A wry view of life for the world-weary

I Don’t Want To Belong To Any Club That Will Accept People Like Me As A Member – Part Seven


The Dilettanti Society

In the 18th century for gentlemen of breeding and wealth to finish off what passed for their education at the time it was common to undertake the Grand Tour, the equivalent, I suppose, of the modern-day gap year or BOA. They traipsed around continental Europe, particularly Italy, taking in the cultural sites by day and carousing by night. Without Facebook it was natural that when they got home they would want to share their experiences with their contemporaries.

One such forum was the Dilettanti Society which was formed, probably, in 1734 but whose first recorded meeting was held on 6th March 1736 at the Bedford Head Tavern in Covent Garden. The qualifications for membership were not too onerous – to have visited Italy on the Grand Tour and to have been drunk there. Horace Walpole sniffily commented in 1743 that two of the Society’s leading lights, Lord Middlesex and Sir Francis Dashwood whom we have met before, were seldom sober the whole time they were in Italy.

By 1736 there were 46 members, described as young men of rank and fashion, and the Society adopted a policy of seria ludo – looking at serious matters in a light-hearted way. Prospective members had to be personally known to the proposing member and their candidacy was subject to a secret ballot, the votes cast in an elaborate ballot box. A box in the shape of the Tomb of Bacchus held the Society’s records. There were rumours that the Society’s proceedings were laced with sexual and religious overtones. While that may or may not have been the case, the President was required to wear a crimson toga and the Secretary to dress like Machiavelli.

The Society was peripatetic in its formative years – in 1747 they bought a site in Cavendish Square where they intended to build a club house but didn’t and sold the land, for a profit (natch) – but by 1757 had settled on the Star and Garter in Pall Mall, meeting on alternate Sundays. From 1800 to 1810 they were to be found at Mr Parslow’s tavern in St James’’ Street.

The Society was fairly wealthy and had some unusual ways of boosting funds. Every member had to have his portrait painted and presented to the Society, on pain of an annual fine of one guinea, known as face money. This raised considerable sums. Other fines were levied on members who were unfortunate enough to suffer an increase in income through inheritance, legacy, marriage or preferment. The fines were not inconsiderable – Lord Grosvenor being fined five guineas for marrying Miss Leveson Gower and Charles James Fox nine pounds, nineteen and sixpence upon his appointment as Lord of the Admiralty, for example.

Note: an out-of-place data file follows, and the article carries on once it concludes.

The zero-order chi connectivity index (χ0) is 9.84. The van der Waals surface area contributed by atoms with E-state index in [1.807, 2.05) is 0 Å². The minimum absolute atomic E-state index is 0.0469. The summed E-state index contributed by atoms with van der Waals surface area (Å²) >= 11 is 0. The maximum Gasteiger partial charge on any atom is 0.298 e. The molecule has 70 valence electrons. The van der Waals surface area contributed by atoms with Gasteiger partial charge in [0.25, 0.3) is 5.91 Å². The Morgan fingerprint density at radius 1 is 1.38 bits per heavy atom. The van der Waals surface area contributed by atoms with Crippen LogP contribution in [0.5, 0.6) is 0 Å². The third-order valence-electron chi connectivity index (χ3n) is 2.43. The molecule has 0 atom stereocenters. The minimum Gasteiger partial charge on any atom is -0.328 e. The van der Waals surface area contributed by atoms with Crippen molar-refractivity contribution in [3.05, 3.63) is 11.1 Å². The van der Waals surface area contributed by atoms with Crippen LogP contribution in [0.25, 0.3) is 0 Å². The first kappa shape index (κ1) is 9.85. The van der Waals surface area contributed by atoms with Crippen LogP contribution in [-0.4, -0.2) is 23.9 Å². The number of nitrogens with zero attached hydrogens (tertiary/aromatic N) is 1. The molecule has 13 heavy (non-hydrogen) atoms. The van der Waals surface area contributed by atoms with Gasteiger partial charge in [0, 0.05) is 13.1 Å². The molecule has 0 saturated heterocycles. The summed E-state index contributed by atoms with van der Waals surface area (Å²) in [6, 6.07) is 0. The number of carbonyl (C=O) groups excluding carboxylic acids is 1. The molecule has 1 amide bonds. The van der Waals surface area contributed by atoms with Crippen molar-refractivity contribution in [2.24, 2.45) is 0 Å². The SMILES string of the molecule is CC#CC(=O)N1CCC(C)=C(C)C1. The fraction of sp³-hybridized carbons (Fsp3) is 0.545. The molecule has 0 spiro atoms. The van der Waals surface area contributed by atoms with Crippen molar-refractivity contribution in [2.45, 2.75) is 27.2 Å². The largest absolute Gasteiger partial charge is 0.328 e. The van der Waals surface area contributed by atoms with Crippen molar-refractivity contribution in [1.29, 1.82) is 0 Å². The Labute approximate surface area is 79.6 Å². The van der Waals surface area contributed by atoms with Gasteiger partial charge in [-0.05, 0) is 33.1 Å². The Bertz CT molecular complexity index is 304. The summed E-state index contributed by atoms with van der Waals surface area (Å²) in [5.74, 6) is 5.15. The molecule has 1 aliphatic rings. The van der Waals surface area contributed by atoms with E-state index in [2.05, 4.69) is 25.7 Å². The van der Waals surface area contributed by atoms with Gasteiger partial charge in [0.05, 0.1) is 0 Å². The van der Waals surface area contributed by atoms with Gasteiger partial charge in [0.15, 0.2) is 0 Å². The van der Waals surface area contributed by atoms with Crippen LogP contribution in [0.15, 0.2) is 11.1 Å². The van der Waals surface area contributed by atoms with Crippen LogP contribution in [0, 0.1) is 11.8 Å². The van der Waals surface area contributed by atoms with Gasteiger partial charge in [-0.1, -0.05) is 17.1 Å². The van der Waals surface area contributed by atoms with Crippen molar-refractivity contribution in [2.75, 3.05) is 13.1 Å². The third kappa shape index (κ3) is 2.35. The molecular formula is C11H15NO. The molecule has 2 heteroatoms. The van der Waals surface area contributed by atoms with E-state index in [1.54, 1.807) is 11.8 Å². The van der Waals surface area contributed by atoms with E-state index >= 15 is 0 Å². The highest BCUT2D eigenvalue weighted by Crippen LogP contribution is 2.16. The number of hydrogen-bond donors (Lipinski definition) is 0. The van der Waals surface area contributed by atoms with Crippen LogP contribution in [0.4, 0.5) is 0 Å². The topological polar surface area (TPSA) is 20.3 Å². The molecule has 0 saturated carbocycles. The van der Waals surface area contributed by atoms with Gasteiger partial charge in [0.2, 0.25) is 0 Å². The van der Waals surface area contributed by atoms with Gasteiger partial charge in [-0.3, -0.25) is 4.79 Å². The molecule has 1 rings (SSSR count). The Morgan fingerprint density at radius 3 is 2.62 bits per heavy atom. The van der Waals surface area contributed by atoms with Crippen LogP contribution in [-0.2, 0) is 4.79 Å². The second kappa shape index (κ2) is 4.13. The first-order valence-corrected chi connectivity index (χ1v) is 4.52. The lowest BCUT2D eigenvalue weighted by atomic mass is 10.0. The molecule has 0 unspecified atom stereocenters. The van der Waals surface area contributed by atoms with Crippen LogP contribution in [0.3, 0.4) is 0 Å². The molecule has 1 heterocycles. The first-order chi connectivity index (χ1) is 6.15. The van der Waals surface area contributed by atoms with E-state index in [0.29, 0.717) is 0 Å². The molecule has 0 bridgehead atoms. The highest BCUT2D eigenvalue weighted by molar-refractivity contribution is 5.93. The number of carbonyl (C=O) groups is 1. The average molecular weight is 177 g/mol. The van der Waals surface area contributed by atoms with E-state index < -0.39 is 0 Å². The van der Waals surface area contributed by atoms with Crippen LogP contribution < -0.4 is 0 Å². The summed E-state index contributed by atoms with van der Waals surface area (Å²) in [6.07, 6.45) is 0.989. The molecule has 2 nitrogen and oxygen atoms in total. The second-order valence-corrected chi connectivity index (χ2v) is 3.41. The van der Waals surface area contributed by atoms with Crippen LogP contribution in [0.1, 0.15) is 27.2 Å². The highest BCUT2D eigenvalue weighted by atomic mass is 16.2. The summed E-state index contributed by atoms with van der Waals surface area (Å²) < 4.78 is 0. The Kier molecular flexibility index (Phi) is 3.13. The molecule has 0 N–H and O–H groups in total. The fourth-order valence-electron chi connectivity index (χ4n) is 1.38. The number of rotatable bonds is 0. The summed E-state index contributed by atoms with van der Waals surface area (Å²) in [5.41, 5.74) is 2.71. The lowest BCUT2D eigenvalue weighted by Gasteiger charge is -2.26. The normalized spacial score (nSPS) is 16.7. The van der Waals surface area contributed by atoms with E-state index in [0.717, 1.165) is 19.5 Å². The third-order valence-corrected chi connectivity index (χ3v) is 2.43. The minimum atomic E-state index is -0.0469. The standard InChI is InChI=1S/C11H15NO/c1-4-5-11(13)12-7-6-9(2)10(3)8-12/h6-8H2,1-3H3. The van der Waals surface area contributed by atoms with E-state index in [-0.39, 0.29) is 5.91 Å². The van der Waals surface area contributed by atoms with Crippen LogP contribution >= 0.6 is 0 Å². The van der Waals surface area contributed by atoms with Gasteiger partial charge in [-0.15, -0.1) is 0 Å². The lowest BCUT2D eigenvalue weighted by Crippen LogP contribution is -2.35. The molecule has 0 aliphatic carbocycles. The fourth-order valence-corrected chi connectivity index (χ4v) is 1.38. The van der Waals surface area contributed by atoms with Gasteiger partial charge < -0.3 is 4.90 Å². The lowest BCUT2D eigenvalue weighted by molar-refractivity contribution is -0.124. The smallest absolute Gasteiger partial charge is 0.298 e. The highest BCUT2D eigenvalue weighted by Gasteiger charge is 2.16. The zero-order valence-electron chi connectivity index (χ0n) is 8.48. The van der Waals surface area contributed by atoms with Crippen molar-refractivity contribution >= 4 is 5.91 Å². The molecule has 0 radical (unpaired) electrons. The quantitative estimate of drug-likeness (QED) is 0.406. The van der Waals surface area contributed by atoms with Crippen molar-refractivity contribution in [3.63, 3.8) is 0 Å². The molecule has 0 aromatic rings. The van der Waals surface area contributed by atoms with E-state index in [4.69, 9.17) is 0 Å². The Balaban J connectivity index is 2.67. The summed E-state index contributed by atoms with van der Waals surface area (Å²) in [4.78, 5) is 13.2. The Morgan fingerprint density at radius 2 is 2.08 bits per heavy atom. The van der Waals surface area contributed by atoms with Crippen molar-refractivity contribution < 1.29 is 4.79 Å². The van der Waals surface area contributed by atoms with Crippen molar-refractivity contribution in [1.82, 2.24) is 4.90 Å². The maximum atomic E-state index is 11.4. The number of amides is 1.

It is gratifying to note that they used the Club’s assets wisely to influence contemporary taste and to promote the study of Roman and Greek art. They sponsored a series of Italian operas in London, promoted by the Earl of Middlesex, an expedition in the 1750s by James Stuart and Nicholas Revett to Athens – an expedition which resulted in the publication of Antiquities of Athens Measured and Delineated – an archaeological expedition in 1764 to Ionia which was the first such trip to Asia Minor sponsored by a British institution and a further trip to Ionia in 1812. In the 1750s the Society was heavily involved in discussions to create the Royal Academy but wanted too much influence for their dosh and negotiations broke down.

As well as those mentioned in the commentary so far, members have included Joshua Reynolds who painted groups of the membership, David Garrick, Joseph Banks and many others. The Society is still in existence today.


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